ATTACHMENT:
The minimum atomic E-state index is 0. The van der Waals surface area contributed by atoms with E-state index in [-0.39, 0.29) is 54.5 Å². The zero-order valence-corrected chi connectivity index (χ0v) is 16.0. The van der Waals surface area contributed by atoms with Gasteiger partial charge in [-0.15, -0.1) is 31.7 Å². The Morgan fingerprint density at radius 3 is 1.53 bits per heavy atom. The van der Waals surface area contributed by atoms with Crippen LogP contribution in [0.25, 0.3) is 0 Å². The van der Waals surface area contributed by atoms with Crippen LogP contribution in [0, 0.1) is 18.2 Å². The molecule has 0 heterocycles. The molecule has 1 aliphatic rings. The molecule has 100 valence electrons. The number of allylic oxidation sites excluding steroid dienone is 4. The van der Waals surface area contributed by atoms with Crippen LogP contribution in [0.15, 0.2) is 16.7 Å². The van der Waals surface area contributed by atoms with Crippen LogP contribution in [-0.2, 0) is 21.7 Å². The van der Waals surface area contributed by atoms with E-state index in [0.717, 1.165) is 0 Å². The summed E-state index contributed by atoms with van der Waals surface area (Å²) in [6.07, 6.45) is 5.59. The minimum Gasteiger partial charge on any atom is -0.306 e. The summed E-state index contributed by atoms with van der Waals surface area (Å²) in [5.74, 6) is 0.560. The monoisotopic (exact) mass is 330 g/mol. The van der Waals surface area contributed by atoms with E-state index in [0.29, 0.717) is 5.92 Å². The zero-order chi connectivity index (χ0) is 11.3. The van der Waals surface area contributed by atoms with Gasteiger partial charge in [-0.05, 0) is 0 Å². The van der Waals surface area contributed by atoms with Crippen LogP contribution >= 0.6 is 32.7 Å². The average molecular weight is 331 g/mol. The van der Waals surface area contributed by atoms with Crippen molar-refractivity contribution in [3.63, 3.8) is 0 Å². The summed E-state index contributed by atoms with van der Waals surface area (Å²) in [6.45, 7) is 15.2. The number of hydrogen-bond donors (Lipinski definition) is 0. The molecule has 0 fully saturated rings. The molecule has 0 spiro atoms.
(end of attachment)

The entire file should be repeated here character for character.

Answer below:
The minimum atomic E-state index is 0. The van der Waals surface area contributed by atoms with E-state index in [-0.39, 0.29) is 54.5 Å². The zero-order valence-corrected chi connectivity index (χ0v) is 16.0. The van der Waals surface area contributed by atoms with Gasteiger partial charge in [-0.15, -0.1) is 31.7 Å². The Morgan fingerprint density at radius 3 is 1.53 bits per heavy atom. The van der Waals surface area contributed by atoms with Crippen LogP contribution in [0.25, 0.3) is 0 Å². The van der Waals surface area contributed by atoms with Crippen LogP contribution in [0, 0.1) is 18.2 Å². The molecule has 0 heterocycles. The molecule has 1 aliphatic rings. The molecule has 100 valence electrons. The number of allylic oxidation sites excluding steroid dienone is 4. The van der Waals surface area contributed by atoms with Crippen LogP contribution in [0.15, 0.2) is 16.7 Å². The van der Waals surface area contributed by atoms with Crippen LogP contribution in [-0.2, 0) is 21.7 Å². The van der Waals surface area contributed by atoms with E-state index in [0.717, 1.165) is 0 Å². The summed E-state index contributed by atoms with van der Waals surface area (Å²) in [6.07, 6.45) is 5.59. The minimum Gasteiger partial charge on any atom is -0.306 e. The summed E-state index contributed by atoms with van der Waals surface area (Å²) in [5.74, 6) is 0.560. The monoisotopic (exact) mass is 330 g/mol. The van der Waals surface area contributed by atoms with E-state index in [0.29, 0.717) is 5.92 Å². The zero-order chi connectivity index (χ0) is 11.3. The van der Waals surface area contributed by atoms with Gasteiger partial charge in [-0.05, 0) is 0 Å². The van der Waals surface area contributed by atoms with Crippen LogP contribution >= 0.6 is 32.7 Å². The average molecular weight is 331 g/mol. The van der Waals surface area contributed by atoms with Crippen molar-refractivity contribution in [3.63, 3.8) is 0 Å². The summed E-state index contributed by atoms with van der Waals surface area (Å²) in [6.45, 7) is 15.2. The number of hydrogen-bond donors (Lipinski definition) is 0. The molecule has 0 fully saturated rings. The molecule has 0 spiro atoms.